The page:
Strange bedfellows have teamed up in defense of the First Amendment, which is under attack by equally strange bedfellows. The conservative Rep. Henry J. Hyde, R-Ill., introduced a bill to ban campus codes against "hate speech." Cheering him on was the liberal Nadine Strossen, head of the American Civil Liberties Union.
At issue are the "sensitivity codes" by which a number of American colleges and universities hope to teach their students basic kindergarten manners. Most of the codes ban racism, sexism and other intolerant "isms." More ambitiously, Smith College in Northampton, Massachusetts, proscribes "lookism" (the construction of a standard for beauty/attractiveness") and "ableism" ("oppression of the differently abled by the temporarily able"). The University of Connecticut sought to eliminate "inappropriately directed laughter, inconsiderate jokes . . . and conspicuous exclusion [of others] from conversations."
Critics of the codes fear that they may go beyond punishing abuse and insult to threaten the free discussion of controversial issues in the classroom. A University of Michigan student was charged with violating the campus code by saying in a sociology class that he thought homosexuality might be treatable by psychiatry. The student was acquitted, and large sections of the code were later dropped when a court found them unconstitutional.
Mr. Hyde, warning of a wave of "thought control," would extend the right to make such court challenges to students at private universities. His unlikely ally, Ms. Strossen, a professor at New York Law School, says: "We are never going to eliminate group hatred, oppression or bigotry by silencing its most crass expressions and forcing them to go underground."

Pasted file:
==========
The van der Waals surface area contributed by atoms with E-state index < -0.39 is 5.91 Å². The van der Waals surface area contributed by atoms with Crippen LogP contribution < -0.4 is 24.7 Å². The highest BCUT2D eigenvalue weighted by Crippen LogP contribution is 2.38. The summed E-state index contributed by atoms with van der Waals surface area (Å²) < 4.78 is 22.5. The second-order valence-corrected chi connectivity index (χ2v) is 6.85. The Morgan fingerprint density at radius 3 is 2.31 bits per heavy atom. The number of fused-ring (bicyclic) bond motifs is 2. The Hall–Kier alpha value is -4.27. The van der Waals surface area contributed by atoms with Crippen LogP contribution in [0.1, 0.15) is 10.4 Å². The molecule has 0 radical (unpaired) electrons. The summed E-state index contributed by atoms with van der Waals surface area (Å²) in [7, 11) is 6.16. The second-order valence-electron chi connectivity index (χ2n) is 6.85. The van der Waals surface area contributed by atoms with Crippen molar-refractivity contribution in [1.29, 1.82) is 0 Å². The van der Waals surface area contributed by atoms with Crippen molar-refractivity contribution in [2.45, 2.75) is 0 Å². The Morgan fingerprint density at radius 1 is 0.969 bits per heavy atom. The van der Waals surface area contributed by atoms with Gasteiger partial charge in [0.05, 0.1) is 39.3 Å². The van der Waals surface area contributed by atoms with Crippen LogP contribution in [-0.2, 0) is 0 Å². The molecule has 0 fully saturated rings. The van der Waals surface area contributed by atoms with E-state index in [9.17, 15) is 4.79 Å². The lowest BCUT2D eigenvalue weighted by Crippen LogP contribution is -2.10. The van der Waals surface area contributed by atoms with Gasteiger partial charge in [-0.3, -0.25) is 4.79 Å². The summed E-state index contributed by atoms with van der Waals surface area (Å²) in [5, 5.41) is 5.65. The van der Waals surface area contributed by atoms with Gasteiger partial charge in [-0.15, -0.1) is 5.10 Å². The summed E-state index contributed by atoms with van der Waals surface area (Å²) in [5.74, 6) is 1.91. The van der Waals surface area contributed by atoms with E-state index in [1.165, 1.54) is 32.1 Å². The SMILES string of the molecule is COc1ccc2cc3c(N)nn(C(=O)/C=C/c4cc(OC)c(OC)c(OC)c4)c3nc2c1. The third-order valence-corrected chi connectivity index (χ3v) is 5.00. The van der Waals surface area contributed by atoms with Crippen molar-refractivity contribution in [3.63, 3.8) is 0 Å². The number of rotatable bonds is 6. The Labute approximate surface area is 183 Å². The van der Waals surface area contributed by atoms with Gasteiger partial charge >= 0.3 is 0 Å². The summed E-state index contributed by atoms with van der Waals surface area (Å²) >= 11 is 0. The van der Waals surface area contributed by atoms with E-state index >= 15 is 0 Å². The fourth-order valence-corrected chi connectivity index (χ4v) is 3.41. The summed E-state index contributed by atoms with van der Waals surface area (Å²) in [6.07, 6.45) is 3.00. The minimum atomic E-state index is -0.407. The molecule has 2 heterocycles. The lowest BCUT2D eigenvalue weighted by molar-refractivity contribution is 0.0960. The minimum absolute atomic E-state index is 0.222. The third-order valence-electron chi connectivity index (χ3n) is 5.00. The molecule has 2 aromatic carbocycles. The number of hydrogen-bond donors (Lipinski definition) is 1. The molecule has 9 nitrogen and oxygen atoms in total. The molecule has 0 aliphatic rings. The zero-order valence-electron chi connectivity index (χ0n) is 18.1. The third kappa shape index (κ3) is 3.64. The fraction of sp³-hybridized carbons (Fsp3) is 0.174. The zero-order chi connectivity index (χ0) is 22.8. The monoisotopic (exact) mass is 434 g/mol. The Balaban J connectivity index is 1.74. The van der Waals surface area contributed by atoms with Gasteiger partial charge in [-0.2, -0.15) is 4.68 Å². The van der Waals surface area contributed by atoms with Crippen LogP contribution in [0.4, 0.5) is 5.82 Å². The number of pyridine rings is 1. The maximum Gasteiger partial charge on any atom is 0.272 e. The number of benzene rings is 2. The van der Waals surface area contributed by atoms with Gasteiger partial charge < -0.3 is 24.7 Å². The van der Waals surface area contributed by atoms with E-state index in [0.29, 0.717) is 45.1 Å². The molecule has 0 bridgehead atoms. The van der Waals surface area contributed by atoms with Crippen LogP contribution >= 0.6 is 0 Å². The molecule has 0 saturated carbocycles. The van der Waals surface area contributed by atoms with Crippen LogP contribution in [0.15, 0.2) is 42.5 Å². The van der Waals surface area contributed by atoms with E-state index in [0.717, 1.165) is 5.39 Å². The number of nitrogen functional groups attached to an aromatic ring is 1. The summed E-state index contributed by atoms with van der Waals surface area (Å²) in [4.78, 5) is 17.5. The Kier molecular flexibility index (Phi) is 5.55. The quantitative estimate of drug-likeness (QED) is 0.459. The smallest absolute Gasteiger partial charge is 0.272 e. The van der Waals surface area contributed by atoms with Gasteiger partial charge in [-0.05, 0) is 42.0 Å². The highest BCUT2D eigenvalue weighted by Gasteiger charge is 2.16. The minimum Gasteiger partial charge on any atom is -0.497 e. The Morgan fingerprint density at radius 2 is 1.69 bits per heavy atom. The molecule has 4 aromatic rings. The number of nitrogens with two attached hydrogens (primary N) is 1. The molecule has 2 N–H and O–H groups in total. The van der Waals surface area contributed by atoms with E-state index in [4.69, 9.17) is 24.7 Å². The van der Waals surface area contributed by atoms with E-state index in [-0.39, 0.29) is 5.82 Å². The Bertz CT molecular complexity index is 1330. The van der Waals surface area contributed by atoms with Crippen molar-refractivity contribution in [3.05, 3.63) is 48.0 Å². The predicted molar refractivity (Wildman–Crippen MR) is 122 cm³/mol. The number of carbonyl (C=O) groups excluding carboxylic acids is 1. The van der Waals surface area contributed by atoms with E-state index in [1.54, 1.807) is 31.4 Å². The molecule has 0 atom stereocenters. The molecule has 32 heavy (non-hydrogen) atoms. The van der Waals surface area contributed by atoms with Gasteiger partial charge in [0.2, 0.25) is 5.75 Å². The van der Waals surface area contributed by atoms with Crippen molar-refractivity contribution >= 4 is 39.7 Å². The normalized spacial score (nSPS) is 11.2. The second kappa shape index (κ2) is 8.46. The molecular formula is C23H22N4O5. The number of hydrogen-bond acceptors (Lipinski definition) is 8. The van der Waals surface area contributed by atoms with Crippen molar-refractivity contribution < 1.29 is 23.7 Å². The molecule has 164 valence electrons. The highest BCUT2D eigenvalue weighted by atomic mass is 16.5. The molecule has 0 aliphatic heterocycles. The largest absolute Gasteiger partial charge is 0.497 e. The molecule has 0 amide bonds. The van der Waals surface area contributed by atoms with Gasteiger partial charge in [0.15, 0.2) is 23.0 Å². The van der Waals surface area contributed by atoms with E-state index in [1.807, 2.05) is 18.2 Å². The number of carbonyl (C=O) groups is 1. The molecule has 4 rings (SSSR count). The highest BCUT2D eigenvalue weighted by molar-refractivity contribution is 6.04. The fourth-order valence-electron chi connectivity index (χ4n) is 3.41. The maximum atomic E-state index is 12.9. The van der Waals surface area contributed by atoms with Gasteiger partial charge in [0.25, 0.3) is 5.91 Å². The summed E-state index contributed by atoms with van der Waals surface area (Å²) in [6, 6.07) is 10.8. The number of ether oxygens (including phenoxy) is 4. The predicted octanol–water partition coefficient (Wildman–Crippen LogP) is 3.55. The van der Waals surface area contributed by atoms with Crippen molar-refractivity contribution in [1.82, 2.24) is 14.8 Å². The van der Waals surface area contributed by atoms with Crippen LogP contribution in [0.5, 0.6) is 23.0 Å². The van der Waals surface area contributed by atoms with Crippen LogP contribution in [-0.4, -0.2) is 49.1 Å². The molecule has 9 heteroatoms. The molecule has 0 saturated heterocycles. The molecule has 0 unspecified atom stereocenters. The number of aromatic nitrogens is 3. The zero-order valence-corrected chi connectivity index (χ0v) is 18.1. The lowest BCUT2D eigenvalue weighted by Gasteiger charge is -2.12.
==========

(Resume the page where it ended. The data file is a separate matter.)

But rank-and-file members of Ms. Strossen's ACLU have been among the drafters of some of the codes. They argue that free speech has never included the right to defame others. Another strange bedfellow, the conservative columnist William F. Buckley, defended the expulsion of a Brown University student for shouting abusive epithets. It is the right of any community to control its members, Mr. Buckley said.
We're with the First Amendment purists. Obscene or disruptive speech, or "fighting words," already lack constitutional protection. The way to improve the level of civility on campus is not with further restrictions on expression. Indeed, the best way to deal with fools or bigots may be exactly what one code tried to ban -- pointed laughter and "conspicuous exclusion" of offenders.